Hardcover release date: February 1, 2004
Written by: Timothy Zahn
Place in timeline: 22 ABY (New Republic era)
Survivor’s Quest marked Timothy Zahn’s return to the Star Wars Expanded Universe after a six year hiatus following Vision of the Future. It is also Zahn’s last chronological entry to the Star Wars timeline. SQ is one of only two adult novels (the other being Jeff Grubb’s Scourge, to be released April 24) that takes place after the signing of the Pellaeon-Gavrisom Treaty in VotF but prior to the start of the New Jedi Order series.
Outbound Flight (released in 2006) is a prequel to SQ. I recommend reading SQ first and following up with OF. Survivor’s Quest is primarily a mystery, so reading Outbound Flight first will ruin a lot of fun surprises.
Characters: Survivor’s Quest contains fewer characters than Zahn’s previous contributions to the SWEU. It is a self-contained story featuring fan favorites Luke and Mara Jade Skywalker. The novel introduces several new characters, including Aristocra Chaf’orm’bintranto (core name Formbi), Dean Jinzler, Chak Fel, General Prard’ras’kleoni (core name Drask), Jorad Pressor, and Evlyn Tabory.
Plot: The novel begins with Mara Jade Skywalker on a mission for her employer, Talon Karrde, to terminate his existing smuggling contracts (incidentally, one of my favorite opening scenes to any SWEU novel). After a brief confrontation, Mara and Luke retreat to their ship, the Jade Sabre, where they receive a message from Karrde. Karrde passes along an invitation for Luke and Mara to join a Chiss expedition to the long-lost Outbound Flight project. After stopping at Nirauan, where they almost perished three years before, Luke and Mara continue on to the rendezvous point and transfer to the Chaf Envoy to join the mission. Things immediately start to go wrong as Luke and Mara are almost killed by a falling cable and a fire breaks out on the ship. When the mission arrives at Outbound Flight, everyone is shocked to learn that there are survivors onboard. And then, the shavit really hits the fan.
The novel follows several character arcs: Luke reconciling the previous Jedi prohibition on relationships with his marriage to Mara; Mara coming to terms with her survivor’s guilt and her past deeds as the Emperor’s Hand; and Dean Jinzler finding peace in his sister’s fate.
Significance to the canon: As a self-contained story, Survivor’s Quest doesn’t add much to the main storyline. As a standalone novel, it could easily be passed over if one is trying to catch up with the main storyline.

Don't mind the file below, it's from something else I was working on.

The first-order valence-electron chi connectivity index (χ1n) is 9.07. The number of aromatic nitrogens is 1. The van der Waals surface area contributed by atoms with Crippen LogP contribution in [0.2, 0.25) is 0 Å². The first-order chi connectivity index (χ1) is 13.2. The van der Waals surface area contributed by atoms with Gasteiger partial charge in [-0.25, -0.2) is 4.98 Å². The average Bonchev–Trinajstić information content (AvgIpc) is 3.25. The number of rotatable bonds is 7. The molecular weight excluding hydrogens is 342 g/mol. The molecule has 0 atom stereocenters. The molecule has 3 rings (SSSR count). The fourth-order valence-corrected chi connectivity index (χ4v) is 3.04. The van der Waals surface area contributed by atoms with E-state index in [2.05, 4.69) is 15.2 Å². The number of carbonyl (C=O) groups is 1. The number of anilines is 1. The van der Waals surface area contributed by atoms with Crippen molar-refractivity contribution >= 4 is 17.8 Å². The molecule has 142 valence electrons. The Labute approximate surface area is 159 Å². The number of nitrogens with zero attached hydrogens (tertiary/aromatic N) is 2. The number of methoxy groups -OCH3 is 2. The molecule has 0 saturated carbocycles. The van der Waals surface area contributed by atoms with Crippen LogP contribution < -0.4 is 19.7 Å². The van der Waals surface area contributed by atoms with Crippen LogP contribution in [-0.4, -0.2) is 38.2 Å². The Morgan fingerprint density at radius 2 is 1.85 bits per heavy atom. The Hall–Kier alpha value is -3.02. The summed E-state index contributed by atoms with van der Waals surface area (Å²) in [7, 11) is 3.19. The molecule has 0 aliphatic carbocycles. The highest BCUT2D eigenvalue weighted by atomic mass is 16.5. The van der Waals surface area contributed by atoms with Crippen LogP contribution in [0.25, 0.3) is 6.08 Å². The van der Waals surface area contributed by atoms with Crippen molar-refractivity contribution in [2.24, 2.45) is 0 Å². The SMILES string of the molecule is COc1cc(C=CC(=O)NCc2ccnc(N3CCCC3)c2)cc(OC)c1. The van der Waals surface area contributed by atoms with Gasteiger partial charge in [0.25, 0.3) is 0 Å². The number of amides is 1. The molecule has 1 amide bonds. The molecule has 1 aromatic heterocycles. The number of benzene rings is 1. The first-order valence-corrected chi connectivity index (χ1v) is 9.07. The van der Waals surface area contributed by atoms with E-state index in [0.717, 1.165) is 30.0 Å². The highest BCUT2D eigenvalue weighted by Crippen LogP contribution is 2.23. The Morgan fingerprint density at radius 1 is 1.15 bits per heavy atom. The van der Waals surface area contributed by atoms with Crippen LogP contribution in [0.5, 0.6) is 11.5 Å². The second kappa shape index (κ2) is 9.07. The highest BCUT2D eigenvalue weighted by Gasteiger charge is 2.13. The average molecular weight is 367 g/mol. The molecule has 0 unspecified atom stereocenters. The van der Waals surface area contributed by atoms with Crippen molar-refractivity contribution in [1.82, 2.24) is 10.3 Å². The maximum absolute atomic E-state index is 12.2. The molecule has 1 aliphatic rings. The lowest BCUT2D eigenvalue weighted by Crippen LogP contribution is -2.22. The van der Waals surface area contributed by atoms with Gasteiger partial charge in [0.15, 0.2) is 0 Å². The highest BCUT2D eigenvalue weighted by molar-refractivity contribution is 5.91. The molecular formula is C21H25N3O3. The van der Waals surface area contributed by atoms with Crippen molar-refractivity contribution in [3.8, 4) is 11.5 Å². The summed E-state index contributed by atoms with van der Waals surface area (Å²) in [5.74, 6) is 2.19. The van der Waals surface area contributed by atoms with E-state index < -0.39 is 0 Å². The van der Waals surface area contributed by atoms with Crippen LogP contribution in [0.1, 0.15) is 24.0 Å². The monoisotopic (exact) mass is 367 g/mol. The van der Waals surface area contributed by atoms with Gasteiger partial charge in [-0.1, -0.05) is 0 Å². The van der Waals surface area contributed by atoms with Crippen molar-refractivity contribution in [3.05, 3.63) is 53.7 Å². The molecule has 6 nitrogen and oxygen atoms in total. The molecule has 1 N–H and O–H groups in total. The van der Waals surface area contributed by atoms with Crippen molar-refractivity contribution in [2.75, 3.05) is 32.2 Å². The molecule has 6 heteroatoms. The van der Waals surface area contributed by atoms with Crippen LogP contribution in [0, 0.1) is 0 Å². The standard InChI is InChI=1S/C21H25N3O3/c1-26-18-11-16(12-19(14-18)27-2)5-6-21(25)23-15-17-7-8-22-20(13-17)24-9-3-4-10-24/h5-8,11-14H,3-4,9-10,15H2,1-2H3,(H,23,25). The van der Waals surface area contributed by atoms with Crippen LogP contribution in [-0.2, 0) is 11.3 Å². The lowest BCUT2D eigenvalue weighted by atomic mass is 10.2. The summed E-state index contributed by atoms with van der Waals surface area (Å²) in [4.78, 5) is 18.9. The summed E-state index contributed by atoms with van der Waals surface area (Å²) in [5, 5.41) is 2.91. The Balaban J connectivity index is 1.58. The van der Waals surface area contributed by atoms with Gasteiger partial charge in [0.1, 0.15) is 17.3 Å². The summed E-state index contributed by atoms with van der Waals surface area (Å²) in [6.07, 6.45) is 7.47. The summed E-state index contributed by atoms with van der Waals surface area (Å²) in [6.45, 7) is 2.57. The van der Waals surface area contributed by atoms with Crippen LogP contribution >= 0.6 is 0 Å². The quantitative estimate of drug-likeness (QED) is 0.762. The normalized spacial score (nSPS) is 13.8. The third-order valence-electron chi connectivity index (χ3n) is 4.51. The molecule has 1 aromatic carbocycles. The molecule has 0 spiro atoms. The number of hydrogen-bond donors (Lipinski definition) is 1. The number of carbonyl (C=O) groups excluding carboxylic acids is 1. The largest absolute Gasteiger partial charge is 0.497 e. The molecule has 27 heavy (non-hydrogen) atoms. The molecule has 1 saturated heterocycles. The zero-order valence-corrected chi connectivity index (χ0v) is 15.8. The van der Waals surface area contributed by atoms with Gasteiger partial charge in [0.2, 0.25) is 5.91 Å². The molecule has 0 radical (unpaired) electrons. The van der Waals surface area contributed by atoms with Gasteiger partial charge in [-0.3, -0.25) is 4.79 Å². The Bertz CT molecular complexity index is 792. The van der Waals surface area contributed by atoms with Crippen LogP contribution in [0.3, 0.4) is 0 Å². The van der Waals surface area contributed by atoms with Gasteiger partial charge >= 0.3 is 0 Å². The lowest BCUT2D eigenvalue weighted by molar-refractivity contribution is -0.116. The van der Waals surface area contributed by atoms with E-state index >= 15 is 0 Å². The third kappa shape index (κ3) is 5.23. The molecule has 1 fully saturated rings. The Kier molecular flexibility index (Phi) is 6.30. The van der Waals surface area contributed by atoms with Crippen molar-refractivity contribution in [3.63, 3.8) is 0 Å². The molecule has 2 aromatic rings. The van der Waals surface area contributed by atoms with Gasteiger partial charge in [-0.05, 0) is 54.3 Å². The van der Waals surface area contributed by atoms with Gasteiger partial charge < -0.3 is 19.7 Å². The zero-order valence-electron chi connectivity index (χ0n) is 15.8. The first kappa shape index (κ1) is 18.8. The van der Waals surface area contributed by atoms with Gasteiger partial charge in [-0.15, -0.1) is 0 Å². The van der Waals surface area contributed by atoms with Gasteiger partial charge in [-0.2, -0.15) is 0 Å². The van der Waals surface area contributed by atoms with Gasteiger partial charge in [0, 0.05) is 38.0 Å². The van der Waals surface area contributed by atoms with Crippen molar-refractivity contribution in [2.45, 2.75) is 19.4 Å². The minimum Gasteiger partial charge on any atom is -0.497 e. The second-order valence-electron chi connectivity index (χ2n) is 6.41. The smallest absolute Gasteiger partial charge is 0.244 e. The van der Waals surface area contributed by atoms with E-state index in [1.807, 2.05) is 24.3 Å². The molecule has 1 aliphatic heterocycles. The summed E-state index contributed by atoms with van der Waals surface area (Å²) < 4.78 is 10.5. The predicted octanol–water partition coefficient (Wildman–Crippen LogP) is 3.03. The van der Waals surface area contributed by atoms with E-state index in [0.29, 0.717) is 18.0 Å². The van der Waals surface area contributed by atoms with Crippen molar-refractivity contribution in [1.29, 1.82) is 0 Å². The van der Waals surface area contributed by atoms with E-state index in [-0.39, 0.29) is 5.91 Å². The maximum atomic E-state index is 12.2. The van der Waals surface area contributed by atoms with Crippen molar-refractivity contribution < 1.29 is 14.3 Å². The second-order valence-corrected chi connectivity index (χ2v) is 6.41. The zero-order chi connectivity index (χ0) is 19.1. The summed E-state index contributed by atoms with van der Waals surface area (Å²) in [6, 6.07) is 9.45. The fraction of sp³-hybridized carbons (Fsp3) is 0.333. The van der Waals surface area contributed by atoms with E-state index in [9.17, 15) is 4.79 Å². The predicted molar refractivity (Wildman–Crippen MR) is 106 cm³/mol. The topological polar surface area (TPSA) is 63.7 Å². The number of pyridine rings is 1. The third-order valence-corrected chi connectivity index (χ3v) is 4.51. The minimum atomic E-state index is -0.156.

However, skipping the book entirely would be a grave disservice.
SQ is a must-read for fans of the Chiss, the Empire of the Hand, the Fels, and the 501st Legion. In fact, SQ is the novel that first canonized the 501st, named for the fan costuming organization. We meet two new prominent Chiss, Formbi and Drask, and learn more about Chiss culture and hierarchy. This novel first identified the Empire of the Hand, the government established by Grand Admiral Thrawn in the Unknown Regions. Its main fortress on Nirauan was previously seen in Vision of the Future, but the government itself was not named. A new member of the Fel family, Chak, is also introduced. (The existence of Chak Fel prompted a retcon, as Force Heretic II: Refugee, published in 2003, established that Soontir and Syal Fel only had five children: Davin (deceased), Jagged, Cherith (deceased), Cem, and Wynssa. The Joiner King, published in 2005, established that Cem Fel had been a “shadow child” known to none outside the family.)
Survivor’s Quest is also a must-read for fans that enjoy the Luke/Mara relationship. While the story is not a romance by any means, it contains many nice character moments between husband and wife. Plus, it is satisfying to see Luke and Mara interacting as a couple at the height of their power. Revisiting SQ reminds me of how much I want new Luke/Mara stories, especially after her untimely death in Sacrifice.
Parting thoughts: Survivor’s Quest is one of my favorite SWEU novels, which is not surprising considering my love for both the Luke/Mara relationship and Timothy Zahn’s writing. The novel is fast-paced and the mystery is intriguing. I have read complaints that SQ poses more questions than it answers, but in my opinion that is part of the novel’s appeal. (And the mysteries are answered once one reads Outbound Flight).
I love the era in which this novel takes place, and I greatly enjoy self-contained stories that go back in time and flesh out existing characters. I would love if future SWEU books echoed this idea with other established characters, especially during peacetime.
Reviewed by Nanci
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